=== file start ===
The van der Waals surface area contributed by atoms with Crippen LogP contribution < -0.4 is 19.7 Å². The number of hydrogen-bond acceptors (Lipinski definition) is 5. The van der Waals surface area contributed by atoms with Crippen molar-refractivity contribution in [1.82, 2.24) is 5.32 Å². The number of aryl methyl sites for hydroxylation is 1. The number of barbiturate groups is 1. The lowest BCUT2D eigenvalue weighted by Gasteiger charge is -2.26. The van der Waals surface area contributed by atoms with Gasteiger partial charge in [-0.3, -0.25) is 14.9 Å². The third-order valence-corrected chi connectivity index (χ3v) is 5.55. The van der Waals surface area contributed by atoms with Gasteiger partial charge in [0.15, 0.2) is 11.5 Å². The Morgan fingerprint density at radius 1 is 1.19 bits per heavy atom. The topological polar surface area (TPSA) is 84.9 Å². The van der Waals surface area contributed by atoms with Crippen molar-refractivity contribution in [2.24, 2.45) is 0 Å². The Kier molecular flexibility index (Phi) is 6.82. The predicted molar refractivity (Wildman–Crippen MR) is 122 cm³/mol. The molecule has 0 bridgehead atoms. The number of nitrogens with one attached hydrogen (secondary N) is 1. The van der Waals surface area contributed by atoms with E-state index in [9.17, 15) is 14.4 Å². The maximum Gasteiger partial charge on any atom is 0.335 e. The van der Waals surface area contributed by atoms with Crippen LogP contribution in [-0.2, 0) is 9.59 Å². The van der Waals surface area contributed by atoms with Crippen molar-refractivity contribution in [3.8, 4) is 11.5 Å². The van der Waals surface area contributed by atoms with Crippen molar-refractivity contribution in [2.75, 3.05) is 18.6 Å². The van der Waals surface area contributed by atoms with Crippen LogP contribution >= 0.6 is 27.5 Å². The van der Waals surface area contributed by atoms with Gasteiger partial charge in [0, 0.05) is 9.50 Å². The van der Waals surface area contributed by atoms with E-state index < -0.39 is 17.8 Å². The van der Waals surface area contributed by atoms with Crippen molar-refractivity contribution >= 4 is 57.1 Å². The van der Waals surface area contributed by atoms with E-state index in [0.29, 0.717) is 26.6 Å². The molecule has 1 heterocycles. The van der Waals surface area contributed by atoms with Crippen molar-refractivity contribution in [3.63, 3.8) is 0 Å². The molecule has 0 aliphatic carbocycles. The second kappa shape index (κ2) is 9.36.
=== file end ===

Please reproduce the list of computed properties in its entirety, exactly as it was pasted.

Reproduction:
The van der Waals surface area contributed by atoms with Crippen LogP contribution < -0.4 is 19.7 Å². The number of hydrogen-bond acceptors (Lipinski definition) is 5. The van der Waals surface area contributed by atoms with Crippen molar-refractivity contribution in [1.82, 2.24) is 5.32 Å². The number of aryl methyl sites for hydroxylation is 1. The number of barbiturate groups is 1. The lowest BCUT2D eigenvalue weighted by Gasteiger charge is -2.26. The van der Waals surface area contributed by atoms with Gasteiger partial charge in [-0.3, -0.25) is 14.9 Å². The third-order valence-corrected chi connectivity index (χ3v) is 5.55. The van der Waals surface area contributed by atoms with Gasteiger partial charge in [0.15, 0.2) is 11.5 Å². The Morgan fingerprint density at radius 1 is 1.19 bits per heavy atom. The topological polar surface area (TPSA) is 84.9 Å². The van der Waals surface area contributed by atoms with Crippen molar-refractivity contribution in [2.24, 2.45) is 0 Å². The Kier molecular flexibility index (Phi) is 6.82. The predicted molar refractivity (Wildman–Crippen MR) is 122 cm³/mol. The molecule has 0 bridgehead atoms. The number of nitrogens with one attached hydrogen (secondary N) is 1. The van der Waals surface area contributed by atoms with E-state index in [9.17, 15) is 14.4 Å². The maximum Gasteiger partial charge on any atom is 0.335 e. The van der Waals surface area contributed by atoms with Crippen LogP contribution in [-0.2, 0) is 9.59 Å². The van der Waals surface area contributed by atoms with Crippen molar-refractivity contribution in [3.8, 4) is 11.5 Å². The van der Waals surface area contributed by atoms with Crippen molar-refractivity contribution in [2.75, 3.05) is 18.6 Å². The van der Waals surface area contributed by atoms with Crippen LogP contribution >= 0.6 is 27.5 Å². The van der Waals surface area contributed by atoms with Gasteiger partial charge in [0, 0.05) is 9.50 Å². The van der Waals surface area contributed by atoms with E-state index < -0.39 is 17.8 Å². The van der Waals surface area contributed by atoms with Crippen molar-refractivity contribution >= 4 is 57.1 Å². The van der Waals surface area contributed by atoms with E-state index in [0.29, 0.717) is 26.6 Å². The molecule has 1 heterocycles. The van der Waals surface area contributed by atoms with Crippen molar-refractivity contribution in [3.63, 3.8) is 0 Å². The molecule has 0 aliphatic carbocycles. The second kappa shape index (κ2) is 9.36.